Forty years on, Adel Rootstein's mannequins remain head and shoulders above the rest, says Hester Lacey
There's a small heap of severed hands and a few scalps lying on the desk in Michael Southgate's airy glass-walled office in West Kensington. Downstairs in reception, limbs and torsos are piled high. Southgate is creative director of Adel Rootstein, the world's premier manufacturer of display dummies, although dummy is certainly not a term used here. These are the Rolls-Royces of the shop window and are referred to, reverentially, as mannequins.

The eponymous Adel Rootstein, who founded the company in the late Fifties, died in 1992, but she is still around in spirit; there is an old black- and-white photograph of her in Southgate's office, showing a high-cheekboned, dark-haired beauty. And, he says, the firm has tried to remain true to her principles: constant innovation and high quality. Southgate, now 66, joined the company full-time more than 20 years ago, and he had already worked with Adel, an old friend, as a freelance since 1959. (He had trained in prop-making at art school and also had a successful acting career.)

The company caused something of a shop-window revolution, he explains. "Mannequins all used to be very aristocratic-looking. But things changed in the Sixties. Designers like Ossie Clark and Mary Quant came to Adel saying their clothes looked ridiculous on these racehorses, and asked her to make mannequins related to the clothes." Adel kicked off with mannequins based on Patti Boyd and Twiggy, and never looked back. Today, the company sticks to the idea of basing all its ranges on real people, usually models or celebs, although one popular mannequin is based on a housewife from Germany whom Adel met at a party.

The modern ideal of an androgynous, slouching beauty is hard to capture. "At the moment, attitude is out," says Southgate. "In the late Eighties, models were very sophisticated, with lots of attitude - think Linda Evangelista and the supermodels. It is much easier to capture this [and he sashays a few steps with a supermodel prance] than this [he slouches sulkily]. The natural look is very difficult - a slightly artificial glamour is much easier to copy."

The living model will pose for a sculptor for four hours a day, three days a week, over three weeks. More famous (and expensive) beauties who are to be immortalised in fibreglass may have a stand-in - Joan Collins could hardly sit still for three hours, recalls Southgate. Sometimes, a bit of cheating goes on, if the model doesn't quite fit in with the look of the moment. Legs may be lengthened a tad, bosoms enlarged or reduced a smidge; and all imperfections miraculously disappear. "Mannequins are stylised images, not real people and no real girl is as beautiful as a mannequin," says Southgate firmly.

The sculptor starts off with a metal frame, like a skeleton, and adds clay, roughly at first then a thumbful at a time. The clay model is cast in plaster, smoothed, and then a fibreglass mould is made from the plaster original. Then mannequins can be made as required, each one put together from five, separate pieces of fibreglass, and all made to order. So, you could ask for a Karen Mulder with green eyes and long dark hair or a Susie Bick or Ute Lemper or Catherine Bailey or Dianne Brill with blue eyes or red curls or a crew cut.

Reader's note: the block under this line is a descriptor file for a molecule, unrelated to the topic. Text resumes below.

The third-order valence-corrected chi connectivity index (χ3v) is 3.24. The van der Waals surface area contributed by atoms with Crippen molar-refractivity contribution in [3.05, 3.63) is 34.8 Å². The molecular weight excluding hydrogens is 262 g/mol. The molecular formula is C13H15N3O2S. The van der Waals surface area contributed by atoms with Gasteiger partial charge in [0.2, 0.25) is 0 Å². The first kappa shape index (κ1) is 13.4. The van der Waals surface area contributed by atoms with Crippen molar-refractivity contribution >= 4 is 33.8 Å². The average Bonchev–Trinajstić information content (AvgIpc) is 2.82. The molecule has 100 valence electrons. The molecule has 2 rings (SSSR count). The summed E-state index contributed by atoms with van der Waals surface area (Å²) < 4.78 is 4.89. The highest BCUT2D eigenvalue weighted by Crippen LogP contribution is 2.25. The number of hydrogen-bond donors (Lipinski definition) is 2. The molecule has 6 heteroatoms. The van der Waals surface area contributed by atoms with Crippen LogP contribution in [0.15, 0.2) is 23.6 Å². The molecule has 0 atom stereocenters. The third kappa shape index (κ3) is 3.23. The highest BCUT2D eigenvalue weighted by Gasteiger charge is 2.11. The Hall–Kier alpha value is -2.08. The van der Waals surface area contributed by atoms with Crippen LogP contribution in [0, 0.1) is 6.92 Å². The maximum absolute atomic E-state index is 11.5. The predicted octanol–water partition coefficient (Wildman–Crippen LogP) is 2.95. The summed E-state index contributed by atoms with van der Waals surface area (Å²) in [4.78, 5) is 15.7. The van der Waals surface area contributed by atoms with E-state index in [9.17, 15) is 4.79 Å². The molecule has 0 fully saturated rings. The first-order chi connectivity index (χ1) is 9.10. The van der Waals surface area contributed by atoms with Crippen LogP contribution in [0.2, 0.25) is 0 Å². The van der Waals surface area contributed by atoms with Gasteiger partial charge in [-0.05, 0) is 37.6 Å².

Adel Rootstein figures travel widely; a consignment of blank-eyed and still bald beauties were waiting to be sent to Greece; others were bound to Hong Kong, Germany, the Philippines. Before heading off around the world, they will visit the wig salon and the make-up studio. "We never say factory," says Southgate, and it certainly doesn't feel like one. In the wig salon, the air is thick with spray and gel; as well as straightforward bobs and snips, the dressers are busy with towering confections of wild Medusa curls (big hair is still very chic in Arab countries, it seems). Outside the make-up studio, hundreds of masks on the wall show the templates for "house make-up", this season's preferred styles for regular clients such as Dorothy Perkins and Next. The most delicate operation is the addition of the mannequin's eyelashes.

The company may have reached the pinnacle of its field, but Southgate still hankers after the old days. "At the beginning, we were so different, so avant-garde, so new. Now we've been around so long, we're establishment," he says. "Now we're established at the top, it's not really an enviable position. It's much nicer to be the new, creative, exciting company."

Watching the mannequins progress from rough moulds to glossily finished figures is fascinating, yet there is an eerie feel to the ranks of sightless eyes and racks of smooth, hard, perfect, fibreglass limbs. Southgate says, however, that his dreams remain unhaunted. "If you are used to things you look at them in a different way - you don't notice them. My father was a grocer, and in the war he was pushed by the Ministry of Food into becoming a butcher. He was literally green for weeks, he couldn't look at a piece of meat. But I grew up playing in slaughterhouses - there used to be piles of sheepskins, fresh off the sheep and quite revolting, but my friends and I would run around quite happily in them pretending to be sheep.

"I can see how it might all look a little strange to someone visiting for the first time, because presentation can completely change a concept. There was one occasion when I went into an art gallery where there was a butchers' counter, all laid out with trays with parsley in between them, and all the parts were human - there was a tray of breasts, a tray of toes. Now that shocked me completely."